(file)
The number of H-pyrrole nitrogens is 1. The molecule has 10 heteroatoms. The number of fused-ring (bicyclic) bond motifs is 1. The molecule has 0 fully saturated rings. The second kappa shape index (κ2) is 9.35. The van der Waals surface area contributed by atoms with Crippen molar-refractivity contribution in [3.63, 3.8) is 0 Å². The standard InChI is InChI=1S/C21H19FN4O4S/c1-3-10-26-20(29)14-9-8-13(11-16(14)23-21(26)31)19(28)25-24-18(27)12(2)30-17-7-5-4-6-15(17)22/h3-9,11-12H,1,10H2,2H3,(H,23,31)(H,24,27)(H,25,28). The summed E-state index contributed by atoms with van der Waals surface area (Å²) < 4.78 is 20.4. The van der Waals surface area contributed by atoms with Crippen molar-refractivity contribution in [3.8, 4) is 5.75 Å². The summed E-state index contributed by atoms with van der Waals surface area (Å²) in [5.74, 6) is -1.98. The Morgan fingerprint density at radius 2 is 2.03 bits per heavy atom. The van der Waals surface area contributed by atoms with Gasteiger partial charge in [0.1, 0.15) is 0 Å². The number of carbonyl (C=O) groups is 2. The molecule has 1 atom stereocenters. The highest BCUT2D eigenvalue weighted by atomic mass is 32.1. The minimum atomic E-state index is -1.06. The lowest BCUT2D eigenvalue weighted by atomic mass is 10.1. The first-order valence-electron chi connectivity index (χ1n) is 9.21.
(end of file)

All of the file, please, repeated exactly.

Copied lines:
The number of H-pyrrole nitrogens is 1. The molecule has 10 heteroatoms. The number of fused-ring (bicyclic) bond motifs is 1. The molecule has 0 fully saturated rings. The second kappa shape index (κ2) is 9.35. The van der Waals surface area contributed by atoms with Crippen molar-refractivity contribution in [3.63, 3.8) is 0 Å². The standard InChI is InChI=1S/C21H19FN4O4S/c1-3-10-26-20(29)14-9-8-13(11-16(14)23-21(26)31)19(28)25-24-18(27)12(2)30-17-7-5-4-6-15(17)22/h3-9,11-12H,1,10H2,2H3,(H,23,31)(H,24,27)(H,25,28). The summed E-state index contributed by atoms with van der Waals surface area (Å²) < 4.78 is 20.4. The van der Waals surface area contributed by atoms with Crippen molar-refractivity contribution in [3.8, 4) is 5.75 Å². The summed E-state index contributed by atoms with van der Waals surface area (Å²) in [5.74, 6) is -1.98. The Morgan fingerprint density at radius 2 is 2.03 bits per heavy atom. The van der Waals surface area contributed by atoms with Gasteiger partial charge in [0.1, 0.15) is 0 Å². The number of carbonyl (C=O) groups is 2. The molecule has 1 atom stereocenters. The highest BCUT2D eigenvalue weighted by atomic mass is 32.1. The minimum atomic E-state index is -1.06. The lowest BCUT2D eigenvalue weighted by atomic mass is 10.1. The first-order valence-electron chi connectivity index (χ1n) is 9.21.